Fleet News

Toyota RAV4 T180 2.2 D-4D

Toyota

Review

THIS can’t be right. Incredulity set in around the office when I read out the price of the Toyota RAV4 T180.

With prices for the standard RAV4 starting at £20,000, we were all set to compare the top-of-the-range model to the likes of the Hyundai Tucson, Honda CR-V and Nissan X-Trail.

But the price list says this 175bhp SUV is £26,797. That’s far beyond the realm of such challengers. Toyota is aiming the T180 at the likes of BMW’s X3.

After double-checking the price, it was confirmed – Toyota really is going after the big boys, hoping for a stake in the lucrative premium compact SUV sector.

The T180 is its big hope. Powered by a 2.2-litre diesel engine which develops 295lb-ft of torque, it can hit 0-62mph in 9.3 seconds and carry on to 124mph. This makes it more powerful and faster than its rivals, but it will take more than speed to lure buyers away from the prestige of BMW.

Toyota knows this, so it has crammed as much equipment as possible into the T180 as bait. You get as standard a comprehensive list of goodies: run-flat tyres and pressure-monitoring do away with the need for the tailgate-mounted spare wheel, which improves the car’s looks.

The chrome grille and darkened glass looked particularly good on our black car, as did the 18-inch alloys and smoked headlights. Wheel arch extensions add to a leaner, more aggressive look.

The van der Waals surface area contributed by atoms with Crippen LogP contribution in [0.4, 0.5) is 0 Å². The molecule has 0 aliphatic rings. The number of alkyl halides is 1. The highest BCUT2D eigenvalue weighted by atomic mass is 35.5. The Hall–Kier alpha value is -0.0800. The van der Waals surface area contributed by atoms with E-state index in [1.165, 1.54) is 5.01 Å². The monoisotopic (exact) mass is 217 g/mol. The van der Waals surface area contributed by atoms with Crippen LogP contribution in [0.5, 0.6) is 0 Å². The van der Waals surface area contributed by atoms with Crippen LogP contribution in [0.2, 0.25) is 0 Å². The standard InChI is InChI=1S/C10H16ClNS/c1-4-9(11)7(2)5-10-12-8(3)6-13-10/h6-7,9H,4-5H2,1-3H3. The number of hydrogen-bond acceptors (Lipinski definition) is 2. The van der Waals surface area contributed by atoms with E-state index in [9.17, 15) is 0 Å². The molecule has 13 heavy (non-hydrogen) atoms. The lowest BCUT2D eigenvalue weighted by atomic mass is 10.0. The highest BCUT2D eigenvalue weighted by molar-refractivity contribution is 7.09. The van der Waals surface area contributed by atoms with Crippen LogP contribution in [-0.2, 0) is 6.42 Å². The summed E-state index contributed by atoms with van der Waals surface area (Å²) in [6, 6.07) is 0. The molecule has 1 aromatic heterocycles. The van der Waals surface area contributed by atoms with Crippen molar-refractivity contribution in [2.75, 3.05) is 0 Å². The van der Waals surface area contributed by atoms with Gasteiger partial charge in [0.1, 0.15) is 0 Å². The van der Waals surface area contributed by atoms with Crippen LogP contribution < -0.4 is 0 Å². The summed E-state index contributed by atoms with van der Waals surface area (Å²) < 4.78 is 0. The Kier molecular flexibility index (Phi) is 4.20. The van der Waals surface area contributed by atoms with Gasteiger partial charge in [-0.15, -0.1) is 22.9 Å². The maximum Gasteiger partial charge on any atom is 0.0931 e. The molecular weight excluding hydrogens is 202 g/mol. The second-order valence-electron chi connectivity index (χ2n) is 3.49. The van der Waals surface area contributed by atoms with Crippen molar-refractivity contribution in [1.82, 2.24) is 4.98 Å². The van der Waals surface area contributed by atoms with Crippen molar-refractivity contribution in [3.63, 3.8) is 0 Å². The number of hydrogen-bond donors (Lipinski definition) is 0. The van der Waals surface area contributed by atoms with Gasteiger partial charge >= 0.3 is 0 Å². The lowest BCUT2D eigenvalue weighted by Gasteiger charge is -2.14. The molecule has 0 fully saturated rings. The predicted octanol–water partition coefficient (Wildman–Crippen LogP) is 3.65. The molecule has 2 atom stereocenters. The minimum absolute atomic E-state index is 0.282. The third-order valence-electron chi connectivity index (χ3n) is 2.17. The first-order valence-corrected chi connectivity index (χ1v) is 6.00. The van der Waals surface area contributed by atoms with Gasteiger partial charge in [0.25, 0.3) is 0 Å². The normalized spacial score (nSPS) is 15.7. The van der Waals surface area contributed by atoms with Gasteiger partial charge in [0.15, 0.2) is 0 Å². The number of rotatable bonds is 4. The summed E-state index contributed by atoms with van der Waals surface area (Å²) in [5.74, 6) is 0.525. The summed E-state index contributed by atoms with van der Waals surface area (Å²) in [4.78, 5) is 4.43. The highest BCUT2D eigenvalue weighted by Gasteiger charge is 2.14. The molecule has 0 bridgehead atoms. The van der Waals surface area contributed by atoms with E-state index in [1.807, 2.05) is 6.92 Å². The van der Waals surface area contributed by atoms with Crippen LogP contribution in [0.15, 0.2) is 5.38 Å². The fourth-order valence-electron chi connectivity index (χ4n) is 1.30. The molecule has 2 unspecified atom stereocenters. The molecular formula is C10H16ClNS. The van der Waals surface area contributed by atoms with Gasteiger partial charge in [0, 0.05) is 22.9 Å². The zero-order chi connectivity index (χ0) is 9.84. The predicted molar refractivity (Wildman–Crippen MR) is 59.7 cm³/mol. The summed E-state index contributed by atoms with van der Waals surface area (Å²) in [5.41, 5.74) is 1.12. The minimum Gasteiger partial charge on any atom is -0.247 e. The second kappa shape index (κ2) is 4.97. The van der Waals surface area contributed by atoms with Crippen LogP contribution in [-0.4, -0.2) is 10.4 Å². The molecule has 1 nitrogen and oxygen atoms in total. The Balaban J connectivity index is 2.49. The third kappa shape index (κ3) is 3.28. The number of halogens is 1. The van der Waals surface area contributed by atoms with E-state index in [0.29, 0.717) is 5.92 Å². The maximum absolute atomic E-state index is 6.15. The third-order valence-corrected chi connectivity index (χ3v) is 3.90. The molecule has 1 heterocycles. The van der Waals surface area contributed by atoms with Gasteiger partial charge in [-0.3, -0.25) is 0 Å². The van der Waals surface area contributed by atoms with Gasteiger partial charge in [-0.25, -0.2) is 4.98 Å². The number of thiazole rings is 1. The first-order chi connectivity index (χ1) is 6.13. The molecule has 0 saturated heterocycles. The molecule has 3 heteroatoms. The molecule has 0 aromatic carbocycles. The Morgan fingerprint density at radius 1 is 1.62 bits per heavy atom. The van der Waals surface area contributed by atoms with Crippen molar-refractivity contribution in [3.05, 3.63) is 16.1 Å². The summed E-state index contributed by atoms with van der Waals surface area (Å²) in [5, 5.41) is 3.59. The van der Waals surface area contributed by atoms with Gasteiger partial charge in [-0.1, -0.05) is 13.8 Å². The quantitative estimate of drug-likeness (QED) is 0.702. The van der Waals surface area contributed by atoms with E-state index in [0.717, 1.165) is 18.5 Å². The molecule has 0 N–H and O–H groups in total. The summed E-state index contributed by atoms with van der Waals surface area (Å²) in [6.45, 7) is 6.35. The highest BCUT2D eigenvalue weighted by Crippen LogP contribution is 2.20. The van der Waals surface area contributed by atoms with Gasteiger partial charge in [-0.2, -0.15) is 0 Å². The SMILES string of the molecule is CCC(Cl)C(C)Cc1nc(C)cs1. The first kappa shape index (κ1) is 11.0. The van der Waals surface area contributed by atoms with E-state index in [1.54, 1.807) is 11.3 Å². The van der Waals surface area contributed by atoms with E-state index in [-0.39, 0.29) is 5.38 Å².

Inside, drivers get full leather, cruise control, heated electric and retractable mirrors, an electric sunroof and automatic headlights. The seats are heated and electric, phones can be routed through the Bluetooth hands-free system and satellite navigation is also thrown in.

Despite its claim to have the most powerful engine in its class, its price lands the T180 in the same ring as the Land Rover Discovery. It may be bigger, but the 4x4 credibility and heritage Land Rover has cannot be discounted when deciding who to give your £27,000 to. For that you can pick up a 2.7 TDV6, which while less generous with the gizmos, boasts 189bhp and a prestige name.

But the RAV4 has other virtues, too. Build quality is excellent and the interior is comfortable and easy on the eye. The exterior embellishments give the car much more presence.

The T180 certainly shifts, with a wide band of power and plenty of torque in any gear.

However, the clutch can be a bit heavy if you have to spend prolonged times in traffic.